Chinese calligraphy contest concludes semester’s activities

Run Run Shaw Library

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A prize presentation ceremony for a Chinese calligraphy contest titled Enchanting Brush of Minds was held on 18 December at the Run Run Shaw Library of City University of Hong Kong (CityU), marking the end of the Library’s Outside Classroom Learning Activity series for the semester.
A total of 20 awards were presented to winning students in four levels of the contest. Held on 4 and 5 December, the contest was an integral part of the series, called Scientific Reasoning and Artistic Minds. The contest received 53 entries submitted by students from more than 20 departments. Seven international students participated in the contest along with their local and mainland Chinese peers.
Contestants competed in four levels: with a single character “靜” for level one; an idiom “溫故知新” for level two; “一日不讀書,口中生荊棘” for level three; and a saying by the famous Chinese historian Chen Yinke “取異族之故書與吾國之舊籍互相補正;取外來之觀念以固有之材料互相參證” for level four.
After screening by calligraphers from the Chinese Civilisation Centre (CCIV), and a second round judging by CCIV Director Professor Cheng Pei-kai and calligrapher Dr Wang Tianyi from the China Calligraphers Association, one winner was selected for each of the four levels and 10 recipients for the Award of Excellence.
Yu Huijuan (Department of Media and Communication), Tsang Mung-sheung (Department of Biology and Chemistry), Yang Zihui (College of Liberal Arts and Social Sciences) and Lee Hau-man (Department of Mathematics) were the top prize winners.
The contest provided the Library with an opportunity to introduce various databases to students. For example, students can find the origin of the Chinese character “靜” and the idiom “溫故知新” from the Siku Quanshu (Wenyuange Edition) online. The Korean Classics Indexing Project Database explains “一日不讀書,口中生荊棘” by the famous Korean calligrapher An Jung-Geun. China Reference Works Online is a good place to start a journey through the works of Chen Yinke.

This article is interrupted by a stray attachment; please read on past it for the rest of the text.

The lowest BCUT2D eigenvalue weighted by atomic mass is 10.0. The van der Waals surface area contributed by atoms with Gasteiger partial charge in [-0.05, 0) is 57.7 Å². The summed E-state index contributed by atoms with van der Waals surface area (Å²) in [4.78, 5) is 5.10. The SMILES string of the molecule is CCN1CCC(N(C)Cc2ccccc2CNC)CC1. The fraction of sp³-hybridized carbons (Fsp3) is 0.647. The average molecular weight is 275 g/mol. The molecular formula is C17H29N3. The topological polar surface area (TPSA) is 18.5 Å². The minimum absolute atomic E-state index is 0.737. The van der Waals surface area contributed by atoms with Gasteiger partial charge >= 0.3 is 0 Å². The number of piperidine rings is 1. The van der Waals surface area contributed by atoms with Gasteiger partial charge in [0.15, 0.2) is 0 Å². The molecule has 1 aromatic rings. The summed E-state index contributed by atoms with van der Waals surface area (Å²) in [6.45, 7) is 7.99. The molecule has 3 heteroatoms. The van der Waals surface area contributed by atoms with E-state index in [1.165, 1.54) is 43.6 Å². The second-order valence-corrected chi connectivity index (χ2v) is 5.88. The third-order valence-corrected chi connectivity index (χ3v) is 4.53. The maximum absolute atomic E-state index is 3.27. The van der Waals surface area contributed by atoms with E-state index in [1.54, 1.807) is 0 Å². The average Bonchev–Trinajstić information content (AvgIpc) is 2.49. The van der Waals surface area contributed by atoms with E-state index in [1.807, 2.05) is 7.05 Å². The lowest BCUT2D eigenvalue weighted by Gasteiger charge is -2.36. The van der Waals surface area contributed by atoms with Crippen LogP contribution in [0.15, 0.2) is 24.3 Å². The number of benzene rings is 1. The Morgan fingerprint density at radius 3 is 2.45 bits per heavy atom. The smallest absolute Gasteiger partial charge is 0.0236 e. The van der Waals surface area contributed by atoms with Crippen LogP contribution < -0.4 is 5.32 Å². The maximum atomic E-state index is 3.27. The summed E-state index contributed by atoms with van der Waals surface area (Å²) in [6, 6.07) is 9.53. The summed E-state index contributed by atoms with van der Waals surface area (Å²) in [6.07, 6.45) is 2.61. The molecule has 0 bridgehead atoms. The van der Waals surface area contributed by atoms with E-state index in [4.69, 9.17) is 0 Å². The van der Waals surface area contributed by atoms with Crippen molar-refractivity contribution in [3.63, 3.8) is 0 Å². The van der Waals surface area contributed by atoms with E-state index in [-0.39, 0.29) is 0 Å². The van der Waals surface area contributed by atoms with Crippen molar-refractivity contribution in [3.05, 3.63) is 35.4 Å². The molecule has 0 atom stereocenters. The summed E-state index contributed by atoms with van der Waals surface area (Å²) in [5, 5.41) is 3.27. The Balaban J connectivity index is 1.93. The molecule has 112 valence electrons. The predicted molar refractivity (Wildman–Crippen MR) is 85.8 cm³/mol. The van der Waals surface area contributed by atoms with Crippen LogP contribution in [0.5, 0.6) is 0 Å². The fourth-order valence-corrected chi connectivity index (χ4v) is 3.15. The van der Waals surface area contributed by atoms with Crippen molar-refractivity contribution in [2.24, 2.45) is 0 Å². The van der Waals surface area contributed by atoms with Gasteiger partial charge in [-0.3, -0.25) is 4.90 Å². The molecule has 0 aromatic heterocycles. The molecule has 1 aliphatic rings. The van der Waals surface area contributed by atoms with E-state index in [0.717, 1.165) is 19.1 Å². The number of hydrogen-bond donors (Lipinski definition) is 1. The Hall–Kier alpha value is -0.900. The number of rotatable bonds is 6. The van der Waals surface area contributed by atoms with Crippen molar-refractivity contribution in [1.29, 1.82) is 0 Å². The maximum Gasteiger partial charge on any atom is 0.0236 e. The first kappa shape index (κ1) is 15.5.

Lee Hau-man, winner of level four, has been practising Chinese calligraphy for 12 years. “The databases helped me to know the sources and meaning of the content I wrote. As a result I could write down the origin of the work I quoted, which is so important for calligraphy,” he said.
Lucia Ondrusekova from the UK and Lee Soo Jin from South Korea won the Award of Excellence for International Students. Four other students received the Jury Special Prize.
“I am very into Chinese culture. I started to get interested in Chinese calligraphy from a trip to China when I was little,” said Lee Soo Jin.
Yu Huijuan, winner of level one, just started practising brush writing during a calligraphy workshop held by the Library in October. “I feel I have cultivated a deep interest in calligraphy and will practise more. I hope there will be more learning activities available,” she said.
The Library is dedicated to promoting humanities and arts outside the classroom. In September, CityU and the Painting and Calligraphy Society of the Chinese Academy of Engineering (CAE) jointly organised an art exhibition in Hong Kong, showcasing more than 100 works of calligraphy and art by academicians of the CAE. Six calligraphy workshop sessions were held in the Library in October, followed by a series of writing workshops encouraging students to read, learn and write.
Winning entries of the calligraphy contest are on display at the Library.


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